Willem’s only solace is in his friendship with Geldenhuys, a sensitive boy who has been sent to the camp as his parents fear he may be gay.  Their friendship gives them both the connection and strength they need to survive in this hell, and some of the most beautiful parts of the novel are the way in which these two young men see something in each other and know that together their friendship can overcome everything.

The novel moves towards its profound and devastating conclusion, and at the end I was speechless and humbled.  Ashamed that I had no knowledge of the Boer War, or of these awful Camps that existed.  I have a son with special needs, who would by many be classed as an outsider, someone who does not fit in with what is expected, a perfect candidate for these sorts of camps. The horror I felt reading this inhumane treatment of boys by an awful, power crazed excuse of a human being chilled me to the core.  I am not ashamed to say I cried when I finished reading You Will Be Safe Here, and for a book to move me so deeply, and make me so angry means it is a very special novel indeed.

You Will Be Safe Here is without doubt on my Novel Of The Year List.  It is a mesmerising exploration of what it means to belong, and what happens when you don’t.  It is a harrowing study of a world where the most vulnerable among us are left at the mercy of those who want to dominate. It is appalling to be faced with a world where difference is something to be hidden away and eradicated, rather than loved and celebrated.

If you take anything from You Will Be Safe Here, let it be this. That the voices of those who are different should be heard, and that these atrocities can never be allowed to happen again.

I loved it.

The Doll Factory By Elizabeth Macneal



Elizabeth Macneal: The Doll Factory

Published By: Picador Books

Buy It: here


What The Blurb Says:

The Doll Factory by Elizabeth Macneal is the intoxicating story of a young woman who aspires to be an artist, and the man whose obsession may destroy her world for ever.

London. 1850. The greatest spectacle the city has ever seen is being built in Hyde Park, and among the crowd watching two people meet. For Iris, an aspiring artist, it is the encounter of a moment – forgotten seconds later, but for Silas, a collector entranced by the strange and beautiful, that meeting marks a new beginning.

When Iris is asked to model for pre-Raphaelite artist Louis Frost, she agrees on the condition that he will also teach her to paint. Suddenly her world begins to expand, to become a place of art and love.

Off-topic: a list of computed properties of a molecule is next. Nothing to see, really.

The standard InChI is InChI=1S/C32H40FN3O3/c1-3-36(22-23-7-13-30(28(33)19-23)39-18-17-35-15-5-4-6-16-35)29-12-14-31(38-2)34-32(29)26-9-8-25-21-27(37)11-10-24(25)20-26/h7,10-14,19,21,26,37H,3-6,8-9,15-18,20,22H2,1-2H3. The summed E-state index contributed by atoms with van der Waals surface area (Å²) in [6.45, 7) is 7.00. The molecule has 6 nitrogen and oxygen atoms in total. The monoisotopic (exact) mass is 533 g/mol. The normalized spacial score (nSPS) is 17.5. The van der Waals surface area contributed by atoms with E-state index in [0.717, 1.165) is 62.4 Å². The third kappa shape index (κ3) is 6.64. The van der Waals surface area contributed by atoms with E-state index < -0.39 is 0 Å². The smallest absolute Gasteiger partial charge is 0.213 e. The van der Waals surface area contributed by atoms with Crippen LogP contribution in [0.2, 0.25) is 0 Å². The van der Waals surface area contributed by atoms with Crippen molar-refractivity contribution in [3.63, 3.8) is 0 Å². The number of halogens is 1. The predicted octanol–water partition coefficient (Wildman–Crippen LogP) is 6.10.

But Silas has only thought of one thing since their meeting, and his obsession is darkening . . .


What I Say:

This year, for me, I have been determined to read more fiction which comes from those voices which may not previously have been heard.  I knew as soon as I read about The Doll Factory, and its story of a young woman who aspires to be an artist in Victorian London, that I had to read it.

From the first turn of the page, and our introduction to Silas, you are drawn into a darker world where collection and possession is the very lifeblood of the characters who weave their way through this thoroughly engrossing and immersive novel.

Silas spends his days in his curiosity shop perfecting his latest acquistions to be displayed and sold.  A young man at odds with his world and angry for people not understanding his talent, Silas is an unsavoury and menacing man who is desperate for recognition and for a connection with a woman. He is often visited by Albie, a young street urchin, who brings him the corpses of animals he needs, and is a street smart child on the look out for himself and his sister. Albie’s finds prove to be a useful way for Silas to enter the exclusive world of the notorious Pre-Raphaelite Painters, as he is able to procure a variety of props for them to use in their paintings.

The Doll Factory of the title refers to the Emporium where Iris and her sister Rose work for the awful Mrs Salter.  Iris paints the doll’s faces, while Rose sews the dolls clothing.  Both are struggling with their sense of worth and self – Iris has a clavicle which is twisted and Rose has been left with facial deformities after an illness.  Rose silently resents Iris, believing that she is in some way responsible for their current predicament. Trapped together and desperately unhappy, reliant on Mrs Salter for work, Iris yearns to be free to pursue her dreams of becoming a painter.

The ever magnificient, ever imposing London is readying itself for the spectacle of the Great Exhibition, which finally provides a chance for Silas to get the recognition he craves as he is desperate to get his latest taxidermy into the Exhibition – a double headed puppy.

It is there that Silas, thanks to Albie, finally meets Iris.  He believes that this striking woman with the bewitching red hair is is the one with whom he can ultimately connect. It is only a fleeting moment for Iris, but for Silas, it is life changing, and from that point on, Iris seeps into his consciousness and becomes the very thing Silas is desperate to possess.